Retail innovation conducted by Amazon's physical stores.
How the retail will never be the same again?
Amazon's retail strategy extends well beyond Amazon.com into brick-and-mortar cashier-less and pop-up stores that purposely disrupt the retail model. What is Amazon doing? What is the company tactic? Should Carrefour, Wal-Mart, IKEA, H-E-B, or Auchan be afraid? Let's see.
Amazon is not a top player in the physical world. So, I guess, it needs to have a smart plan, otherwise, how to win with the top players. Let's see.
What started as a simple strategy of price cuts and cross-selling of Amazon's smart speakers at Whole Foods now looks a lot more dangerous for Amazon's competitors. Over the past years, Amazon pulled more rabbits from the hat in defining an omnichannel strategy with a wide range of physical touchpoints. The "physical store" unit at Amazon now includes:
- 476 Whole Foods Markets,
- 12 Amazon Go convenience stores,
- 18 Amazon Books stores,
- three Amazon 4-Star outlets (here is one of them I have visited, it's in Dallas Metroplex Area)
In more than 60 cities in the USA, the company offers two-hour grocery delivery through Prime Now. But that's just the beginning.
To approach businesses like Amazon's founder, starts with the assumption that customer satisfaction equates to the lowest price and lots of convenience.
The Wall Street Journal reported recently that Amazon aims to open a chain of grocery stores beginning in Los Angeles, Chicago, and Philadelphia. With the Whole Foods acquisition a few years ago, Amazon flagged its intention to organize and build physical stores under an omnichannel grocery retail strategy. Currently, sales come mainly from Whole Foods.
How does Amazon change the landscape?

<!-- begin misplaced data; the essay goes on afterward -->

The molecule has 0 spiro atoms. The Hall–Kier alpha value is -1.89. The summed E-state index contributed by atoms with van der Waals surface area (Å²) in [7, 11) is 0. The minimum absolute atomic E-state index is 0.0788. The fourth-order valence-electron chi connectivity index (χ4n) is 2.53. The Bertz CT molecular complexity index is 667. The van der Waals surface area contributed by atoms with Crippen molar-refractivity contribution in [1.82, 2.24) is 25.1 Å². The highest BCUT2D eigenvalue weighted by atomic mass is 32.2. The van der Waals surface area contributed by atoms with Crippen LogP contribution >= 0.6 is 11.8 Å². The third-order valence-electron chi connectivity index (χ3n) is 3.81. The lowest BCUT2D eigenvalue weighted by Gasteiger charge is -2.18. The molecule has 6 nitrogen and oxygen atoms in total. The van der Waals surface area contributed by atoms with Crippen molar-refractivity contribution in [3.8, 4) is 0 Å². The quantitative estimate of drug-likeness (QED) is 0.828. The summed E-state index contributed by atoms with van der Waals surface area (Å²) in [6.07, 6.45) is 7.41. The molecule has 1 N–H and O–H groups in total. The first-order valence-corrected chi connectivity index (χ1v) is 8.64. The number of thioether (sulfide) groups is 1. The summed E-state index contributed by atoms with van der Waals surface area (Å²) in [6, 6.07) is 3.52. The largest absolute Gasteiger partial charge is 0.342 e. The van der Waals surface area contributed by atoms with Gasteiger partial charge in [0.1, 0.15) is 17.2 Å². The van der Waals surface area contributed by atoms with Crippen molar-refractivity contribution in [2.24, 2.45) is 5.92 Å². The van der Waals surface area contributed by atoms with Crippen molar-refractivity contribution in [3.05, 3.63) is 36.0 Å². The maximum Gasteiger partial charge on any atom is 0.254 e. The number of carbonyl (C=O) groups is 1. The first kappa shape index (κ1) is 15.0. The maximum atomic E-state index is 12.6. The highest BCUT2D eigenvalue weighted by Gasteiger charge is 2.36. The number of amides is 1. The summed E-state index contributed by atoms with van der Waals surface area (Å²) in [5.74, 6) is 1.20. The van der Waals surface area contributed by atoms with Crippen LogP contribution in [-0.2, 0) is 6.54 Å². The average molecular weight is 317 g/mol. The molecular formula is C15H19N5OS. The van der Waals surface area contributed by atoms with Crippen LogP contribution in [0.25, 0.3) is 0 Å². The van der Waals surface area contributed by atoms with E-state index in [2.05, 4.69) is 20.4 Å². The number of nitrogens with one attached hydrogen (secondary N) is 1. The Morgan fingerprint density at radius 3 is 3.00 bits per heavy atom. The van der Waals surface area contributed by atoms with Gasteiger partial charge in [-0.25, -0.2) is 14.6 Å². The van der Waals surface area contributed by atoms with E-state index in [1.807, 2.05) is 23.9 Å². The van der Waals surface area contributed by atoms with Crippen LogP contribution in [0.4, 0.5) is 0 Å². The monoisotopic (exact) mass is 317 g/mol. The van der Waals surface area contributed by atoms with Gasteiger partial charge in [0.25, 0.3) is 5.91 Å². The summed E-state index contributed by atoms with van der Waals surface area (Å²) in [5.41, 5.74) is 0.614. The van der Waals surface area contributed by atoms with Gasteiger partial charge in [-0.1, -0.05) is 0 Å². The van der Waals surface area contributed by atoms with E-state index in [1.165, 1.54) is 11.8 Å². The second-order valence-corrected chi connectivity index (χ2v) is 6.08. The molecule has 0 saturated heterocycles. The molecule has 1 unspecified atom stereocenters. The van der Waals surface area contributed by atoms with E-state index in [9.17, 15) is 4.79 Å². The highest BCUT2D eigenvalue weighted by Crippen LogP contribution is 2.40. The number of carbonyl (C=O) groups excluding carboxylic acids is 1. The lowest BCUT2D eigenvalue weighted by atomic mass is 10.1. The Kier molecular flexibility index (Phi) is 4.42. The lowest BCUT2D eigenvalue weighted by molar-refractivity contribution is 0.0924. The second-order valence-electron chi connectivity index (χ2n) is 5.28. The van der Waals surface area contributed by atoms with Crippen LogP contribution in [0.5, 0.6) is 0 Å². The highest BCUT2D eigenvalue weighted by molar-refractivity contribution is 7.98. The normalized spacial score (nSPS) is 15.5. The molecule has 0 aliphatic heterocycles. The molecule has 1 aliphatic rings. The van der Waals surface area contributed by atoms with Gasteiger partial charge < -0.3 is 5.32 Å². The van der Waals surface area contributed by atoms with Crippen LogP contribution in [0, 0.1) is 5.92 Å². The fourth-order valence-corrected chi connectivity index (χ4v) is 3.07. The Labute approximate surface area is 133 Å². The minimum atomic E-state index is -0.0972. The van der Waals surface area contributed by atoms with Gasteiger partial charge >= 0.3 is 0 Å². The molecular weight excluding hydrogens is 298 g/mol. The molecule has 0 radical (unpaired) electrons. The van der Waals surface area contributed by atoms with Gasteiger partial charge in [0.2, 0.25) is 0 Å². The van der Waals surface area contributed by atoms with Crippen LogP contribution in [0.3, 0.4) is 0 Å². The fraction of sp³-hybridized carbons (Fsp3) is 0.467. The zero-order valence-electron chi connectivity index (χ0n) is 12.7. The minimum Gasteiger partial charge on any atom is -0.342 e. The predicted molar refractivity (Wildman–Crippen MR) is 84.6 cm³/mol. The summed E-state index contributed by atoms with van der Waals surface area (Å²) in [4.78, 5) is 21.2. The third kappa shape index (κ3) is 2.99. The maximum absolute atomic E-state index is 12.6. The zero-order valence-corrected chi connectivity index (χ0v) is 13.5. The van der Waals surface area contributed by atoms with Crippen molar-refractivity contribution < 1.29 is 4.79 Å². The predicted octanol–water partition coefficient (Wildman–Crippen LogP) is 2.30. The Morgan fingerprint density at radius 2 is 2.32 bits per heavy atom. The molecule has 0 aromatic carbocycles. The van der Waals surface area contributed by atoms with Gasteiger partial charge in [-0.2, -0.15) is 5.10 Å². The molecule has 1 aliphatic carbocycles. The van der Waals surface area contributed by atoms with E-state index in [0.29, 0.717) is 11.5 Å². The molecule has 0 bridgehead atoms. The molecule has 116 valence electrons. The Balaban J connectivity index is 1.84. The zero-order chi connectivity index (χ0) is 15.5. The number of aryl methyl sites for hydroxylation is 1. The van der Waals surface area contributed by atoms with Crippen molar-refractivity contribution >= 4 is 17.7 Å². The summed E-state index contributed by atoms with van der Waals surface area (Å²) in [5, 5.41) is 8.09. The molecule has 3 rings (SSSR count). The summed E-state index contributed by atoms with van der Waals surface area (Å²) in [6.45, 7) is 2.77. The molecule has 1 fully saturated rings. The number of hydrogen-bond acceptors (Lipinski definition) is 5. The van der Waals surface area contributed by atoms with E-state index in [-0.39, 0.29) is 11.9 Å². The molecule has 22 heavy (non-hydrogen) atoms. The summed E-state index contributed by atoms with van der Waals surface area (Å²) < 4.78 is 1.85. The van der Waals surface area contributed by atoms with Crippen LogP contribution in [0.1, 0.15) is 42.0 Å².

It's a lot of small and significant changes, improvements, and disruptions. Unlike many retail companies, which have been building stores for years, Amazon is new to the physical retail world, so the company needs to find a smart way to move in. Let's have a look at what Bezos plays with and how his executives are fighting for dominating the retail landscape.
Convinience means effortless and cashier-less.
Amazon wants you to come, take, and go. Nobody yet offers that kind of experience on a large scale. When you shop Amazon Go, you will never wait in line. Do you remember your line in IKEA or Wal-Mart? Here is not the case. The stores from Amazon works with the Amazon Go app. You enter the store, you take a product and leave. Stores are small, roughly speaking its 1800 squares retail space.
At Whole Foods Market, Amazon offers 10% off on existing sales for Prime members, exclusive deals for Amazon Prime members, free delivery to your door if you use the Amazon app while shopping, all of these benefits are yours. What does it change? Amazon is embracing what is called micro - visits, which are shorter than five minutes. People show up, check offers, pick up items, scan the app, and they are free to go. What does also helps in bringing convenience to the table? Amazon Lockers. People stop by to pick up their e-commerce orders and conduct the micro-visit. Amazon gets traffic and data, as well as revenue.
Paying with the app is always seamless. When you visit Amazon Book Store, you can scan a QR code at the register, and then the store associated will offer an optional paper receipt. The purchase record is stored in user's Amazon order history - as simple as that.
We want data, and you want a product. Let's make a deal.
Amazon stores, some of them, like Go stores, are packed with high-end technologies. Amazon uses the same types of technologies found in self-driving cars, such as computer vision, sensor fusion, and deep learning. They want data, and they get it. The technologies can detect when products are taken or returned to the shelves and keeps track of them in the virtual cart.